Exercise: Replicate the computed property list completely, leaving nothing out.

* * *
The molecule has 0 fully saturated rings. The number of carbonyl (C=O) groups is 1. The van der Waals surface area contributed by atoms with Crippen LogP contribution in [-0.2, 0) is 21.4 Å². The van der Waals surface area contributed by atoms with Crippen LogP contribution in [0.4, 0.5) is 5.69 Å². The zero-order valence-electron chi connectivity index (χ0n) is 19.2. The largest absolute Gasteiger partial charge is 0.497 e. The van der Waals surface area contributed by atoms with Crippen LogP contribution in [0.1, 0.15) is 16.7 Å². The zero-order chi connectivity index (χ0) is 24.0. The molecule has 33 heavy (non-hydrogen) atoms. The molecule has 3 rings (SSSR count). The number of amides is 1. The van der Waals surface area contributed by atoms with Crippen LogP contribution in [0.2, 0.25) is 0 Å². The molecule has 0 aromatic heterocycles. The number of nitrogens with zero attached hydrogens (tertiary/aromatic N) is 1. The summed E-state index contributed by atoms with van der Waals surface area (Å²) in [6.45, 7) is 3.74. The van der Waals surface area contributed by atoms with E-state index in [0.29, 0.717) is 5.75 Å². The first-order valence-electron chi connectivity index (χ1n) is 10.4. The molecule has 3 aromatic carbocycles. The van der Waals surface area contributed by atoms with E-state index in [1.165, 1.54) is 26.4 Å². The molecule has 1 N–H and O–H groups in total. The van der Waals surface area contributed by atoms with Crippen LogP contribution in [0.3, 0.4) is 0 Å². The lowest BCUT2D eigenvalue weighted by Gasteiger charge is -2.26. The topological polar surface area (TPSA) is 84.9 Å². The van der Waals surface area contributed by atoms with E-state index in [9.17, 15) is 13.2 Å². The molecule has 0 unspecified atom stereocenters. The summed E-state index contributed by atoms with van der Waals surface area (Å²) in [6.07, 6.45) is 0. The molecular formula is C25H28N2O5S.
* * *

The molecule has 0 fully saturated rings. The number of carbonyl (C=O) groups is 1. The van der Waals surface area contributed by atoms with Crippen LogP contribution in [-0.2, 0) is 21.4 Å². The van der Waals surface area contributed by atoms with Crippen LogP contribution in [0.4, 0.5) is 5.69 Å². The zero-order valence-electron chi connectivity index (χ0n) is 19.2. The largest absolute Gasteiger partial charge is 0.497 e. The van der Waals surface area contributed by atoms with Crippen LogP contribution in [0.1, 0.15) is 16.7 Å². The zero-order chi connectivity index (χ0) is 24.0. The molecule has 33 heavy (non-hydrogen) atoms. The molecule has 3 rings (SSSR count). The number of amides is 1. The van der Waals surface area contributed by atoms with Crippen LogP contribution in [0.2, 0.25) is 0 Å². The molecule has 0 aromatic heterocycles. The number of nitrogens with zero attached hydrogens (tertiary/aromatic N) is 1. The summed E-state index contributed by atoms with van der Waals surface area (Å²) in [6.45, 7) is 3.74. The van der Waals surface area contributed by atoms with E-state index in [0.29, 0.717) is 5.75 Å². The first-order valence-electron chi connectivity index (χ1n) is 10.4. The molecule has 3 aromatic carbocycles. The van der Waals surface area contributed by atoms with E-state index in [1.165, 1.54) is 26.4 Å². The molecule has 1 N–H and O–H groups in total. The van der Waals surface area contributed by atoms with Crippen LogP contribution in [0.3, 0.4) is 0 Å². The lowest BCUT2D eigenvalue weighted by Gasteiger charge is -2.26. The topological polar surface area (TPSA) is 84.9 Å². The van der Waals surface area contributed by atoms with E-state index in [9.17, 15) is 13.2 Å². The molecule has 0 unspecified atom stereocenters. The summed E-state index contributed by atoms with van der Waals surface area (Å²) in [6.07, 6.45) is 0. The molecular formula is C25H28N2O5S.